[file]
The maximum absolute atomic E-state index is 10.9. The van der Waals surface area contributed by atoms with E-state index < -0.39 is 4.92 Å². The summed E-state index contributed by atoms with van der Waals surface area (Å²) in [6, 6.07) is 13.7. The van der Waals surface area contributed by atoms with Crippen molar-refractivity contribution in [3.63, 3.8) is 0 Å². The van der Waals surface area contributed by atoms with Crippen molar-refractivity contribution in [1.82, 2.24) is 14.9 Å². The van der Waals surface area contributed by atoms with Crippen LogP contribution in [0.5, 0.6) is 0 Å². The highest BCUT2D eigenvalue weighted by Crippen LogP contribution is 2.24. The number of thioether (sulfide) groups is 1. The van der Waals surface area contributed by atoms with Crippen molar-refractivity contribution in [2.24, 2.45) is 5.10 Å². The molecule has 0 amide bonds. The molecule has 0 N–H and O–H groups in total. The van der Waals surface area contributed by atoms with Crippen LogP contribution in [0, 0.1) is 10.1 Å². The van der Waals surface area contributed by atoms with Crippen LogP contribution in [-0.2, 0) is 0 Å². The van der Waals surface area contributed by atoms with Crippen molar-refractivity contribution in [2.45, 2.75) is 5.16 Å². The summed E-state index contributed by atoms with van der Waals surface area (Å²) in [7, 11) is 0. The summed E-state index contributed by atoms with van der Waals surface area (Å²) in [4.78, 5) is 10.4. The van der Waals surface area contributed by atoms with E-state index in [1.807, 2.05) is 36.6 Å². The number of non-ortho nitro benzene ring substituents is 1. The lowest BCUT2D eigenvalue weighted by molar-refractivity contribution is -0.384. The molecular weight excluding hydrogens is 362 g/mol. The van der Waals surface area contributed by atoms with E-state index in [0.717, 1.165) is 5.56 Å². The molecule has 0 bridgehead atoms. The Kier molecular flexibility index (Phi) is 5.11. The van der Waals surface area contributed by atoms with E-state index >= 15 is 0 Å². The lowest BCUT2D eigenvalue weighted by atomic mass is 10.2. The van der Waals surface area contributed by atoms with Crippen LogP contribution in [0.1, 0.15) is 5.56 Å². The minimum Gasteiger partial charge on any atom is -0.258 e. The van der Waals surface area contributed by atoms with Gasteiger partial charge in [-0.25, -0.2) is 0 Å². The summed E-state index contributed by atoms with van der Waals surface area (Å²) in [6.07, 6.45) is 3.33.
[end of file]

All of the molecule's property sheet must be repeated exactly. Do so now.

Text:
The maximum absolute atomic E-state index is 10.9. The van der Waals surface area contributed by atoms with E-state index < -0.39 is 4.92 Å². The summed E-state index contributed by atoms with van der Waals surface area (Å²) in [6, 6.07) is 13.7. The van der Waals surface area contributed by atoms with Crippen molar-refractivity contribution in [3.63, 3.8) is 0 Å². The van der Waals surface area contributed by atoms with Crippen molar-refractivity contribution in [1.82, 2.24) is 14.9 Å². The van der Waals surface area contributed by atoms with Crippen LogP contribution in [0.5, 0.6) is 0 Å². The highest BCUT2D eigenvalue weighted by Crippen LogP contribution is 2.24. The number of thioether (sulfide) groups is 1. The van der Waals surface area contributed by atoms with Crippen molar-refractivity contribution in [2.24, 2.45) is 5.10 Å². The molecule has 0 amide bonds. The molecule has 0 N–H and O–H groups in total. The van der Waals surface area contributed by atoms with Crippen LogP contribution in [0, 0.1) is 10.1 Å². The van der Waals surface area contributed by atoms with Crippen LogP contribution in [-0.2, 0) is 0 Å². The van der Waals surface area contributed by atoms with Crippen molar-refractivity contribution in [2.45, 2.75) is 5.16 Å². The summed E-state index contributed by atoms with van der Waals surface area (Å²) in [7, 11) is 0. The summed E-state index contributed by atoms with van der Waals surface area (Å²) in [4.78, 5) is 10.4. The van der Waals surface area contributed by atoms with E-state index in [1.807, 2.05) is 36.6 Å². The number of non-ortho nitro benzene ring substituents is 1. The lowest BCUT2D eigenvalue weighted by molar-refractivity contribution is -0.384. The molecular weight excluding hydrogens is 362 g/mol. The van der Waals surface area contributed by atoms with E-state index in [0.717, 1.165) is 5.56 Å². The molecule has 0 bridgehead atoms. The Kier molecular flexibility index (Phi) is 5.11. The van der Waals surface area contributed by atoms with E-state index >= 15 is 0 Å². The lowest BCUT2D eigenvalue weighted by atomic mass is 10.2. The van der Waals surface area contributed by atoms with Crippen LogP contribution in [0.1, 0.15) is 5.56 Å². The minimum Gasteiger partial charge on any atom is -0.258 e. The van der Waals surface area contributed by atoms with Gasteiger partial charge in [-0.25, -0.2) is 0 Å². The summed E-state index contributed by atoms with van der Waals surface area (Å²) in [6.07, 6.45) is 3.33.